OUTPUTS: Detection systems were established for detection of organisms and toxins in food (meat and milk) and environmental samples (water and wastewater). Parameters and conditions for the most efficient capture of target analytes using immunomagnetic particles were determined and applied to these products. A sensitive detection method was developed for detection of the captured targets based upon using a disposable magnetized screen-printed carbon electrode (SPCEs) strip. The estimated lowest detection of Staphylococcal enterotoxin B (SEB) in milk was 3 pg/ml. Using the system for detection of Escherichia coli O157:H7 in ground beef showed a sensitivity of <25 cfu/ ml (250 cfu/ gram with no culturing). Two silica nanospring mat electronic biosensor devices were fabricated and were shown to be useful in sequence specific detection of DNA. Methods were also developed for the synthesis of fluorescent silica nanoparticles which can be used to enhance detection methods. Locked Nucleic Acids (LNA) are being evaluated as a novel nonmaterial for biosensor applications. Specific sequences were designed and synthesized and hybridization efficiency experiments are underway with the newly synthesized LNA. Two types of nano-FET devices have been designed and fabricated. Both devices have more than one nanowire between source and drain. Device characterizations were performed by using electrochemical impedance spectrum and conventional electronic parametric means (Keithly). Field effect transistor behavior of the nanowires was observed in both types of devices. The new devices demonstrated stability in the electrical field and operated over long test time periods. Further improvement of the yield of nano-FET devices is needed. Staphylococcal enterotoxin B and C were used as the targets in the detection model using nano-FET devices . Bio-conjugation of antibody and protein was achieved by using a novel and highly efficient approach. Five PNA capture molecules were designed and custom synthesized. Hybridization of PNA and signal molecules was achieved at room temperature with no mis-match. Further investigation is required in the sensitivity of detection. Microelectronic logical readout chip has been designed and fabricated. There were 1500 logical readout units on a single die. Surface modification of microelectronics will be performed in Cornell Nano-Facility for characterization of device functions.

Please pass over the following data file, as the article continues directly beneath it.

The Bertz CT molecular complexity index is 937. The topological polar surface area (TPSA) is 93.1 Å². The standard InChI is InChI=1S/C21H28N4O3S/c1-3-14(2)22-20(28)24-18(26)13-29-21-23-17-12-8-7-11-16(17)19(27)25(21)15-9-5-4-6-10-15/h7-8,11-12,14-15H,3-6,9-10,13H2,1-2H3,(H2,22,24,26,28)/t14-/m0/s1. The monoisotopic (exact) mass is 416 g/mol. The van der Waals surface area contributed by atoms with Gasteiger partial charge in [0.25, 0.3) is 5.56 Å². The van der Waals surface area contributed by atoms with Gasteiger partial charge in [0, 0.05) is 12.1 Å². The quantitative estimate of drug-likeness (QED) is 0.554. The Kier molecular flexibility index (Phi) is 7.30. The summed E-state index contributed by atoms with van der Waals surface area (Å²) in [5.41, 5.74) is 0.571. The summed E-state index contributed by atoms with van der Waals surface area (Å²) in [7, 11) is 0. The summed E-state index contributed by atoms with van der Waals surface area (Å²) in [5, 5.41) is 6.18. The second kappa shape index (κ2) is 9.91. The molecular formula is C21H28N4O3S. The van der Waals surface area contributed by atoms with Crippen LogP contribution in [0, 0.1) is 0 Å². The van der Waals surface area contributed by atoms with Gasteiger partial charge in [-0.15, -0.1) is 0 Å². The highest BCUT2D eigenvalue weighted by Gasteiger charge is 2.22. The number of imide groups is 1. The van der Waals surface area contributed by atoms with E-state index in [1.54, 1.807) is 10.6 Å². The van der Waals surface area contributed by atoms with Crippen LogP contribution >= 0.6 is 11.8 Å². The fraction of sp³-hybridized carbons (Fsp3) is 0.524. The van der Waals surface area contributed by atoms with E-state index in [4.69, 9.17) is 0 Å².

PARTICIPANTS: Individuals: Application of biosensors to food products and development of biosensor system: Larry Branen: Principal Investigator, general oversight for project; Josh Branen: Co-Principal Investigator and Research Scientist and lead for biosensor applications; Seth Gibbon: Lab technician; Martha Hass: Lab Technician. Electrical engineering and molecular biology expertise and development of nano transistors and bioluminescence detection methods: Wusi Maki: Co-Principal Investigator, lead on molecular techniques; Gary Maki: Co-Principal Investigator, lead on microelectronics; N.N. Mishra, Res.Sci./Nano-FET development; B. Filanoski, Sci. Aide/Bioconjugation; S. Ristogi, Post-Doc/PNA Synthesis. Partner Organizations, Collaborators and contacts: Dave Newcombe, Rhena Cooper, Dave McIlroy, Eric Aston, Patrick Hrdlicka, Jim Nagler, Cornell NanoScale Facility (CNF), USDA North Central Project on Biosensors and Nanotechnology. Training or professional development Internships and practicum opportunities are being used to provide hands-on training in the area of diagnostic technologies and technology development for North Idaho College and University of Idaho undergraduate students.
TARGET AUDIENCES: Target audiences: Large and small scale food producers, Idaho small businesses and technology-based companies, farmers/ on-site researchers. Efforts: Internship and practicum opportunities to provide hands-on training in the area of diagnostic technologies and technology development for North Idaho College, Eastern Washington University and University of Idaho undergraduate students. Assistance to local biosensor companies. Numerous talks given locally and regionally regarding the work.

IMPACT: 2007/09 TO 2008/08
The early, fast and accurate detection of biological pathogens is an important element for ensuring the safety and shelf life of agricultural commodities. Each year, foodborne bacterial pathogens account for over 3.5 million illnesses and $6.9 billion in costs in the United States. In addition the potential for contamination of water supplies is significant and a growing problem around the world. Current technologies for the detection of microbial pathogens in food or water are slow in producing a positive diagnosis, can be costly (PCR) and require the use of skilled professionals. The technology advanced in this work will produce sensitive, easy to use and low-cost detection results. Currently many food products must be held in storage an additional time to allow accurate testing for pathogens. With the proposed electronic detection, this time delay can be greatly reduced assuring greater freshness and safety to the consumer and lower cost to the producer. Being able to quickly determine a change in water quality in streams, rivers and lakes is also essential. The ability to detect multiple organisms in the multiplex system will allow simultaneous screening for several organisms and toxins at one time. The detector could also be used to follow potential food or water contamination and poisoning outbreaks. Through the use of a microprocessor on-board the detector, information could be directly sent and collected via the internet to the USDA or other federal and state agencies. Such knowledge in a near real time fashion would be extremely valuable in response to emergency situations. The program can also lead to significant economic development through the development of industries that manufacture and utilize the electronic biosensors developed through this research. The biological materials and the hardware already developed in this project will have significant impact in preserving the safety of food and water systems.

Funding Source
Nat'l. Inst. of Food and Agriculture
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Natural Toxins
Bacterial Pathogens
Food Defense and Integrity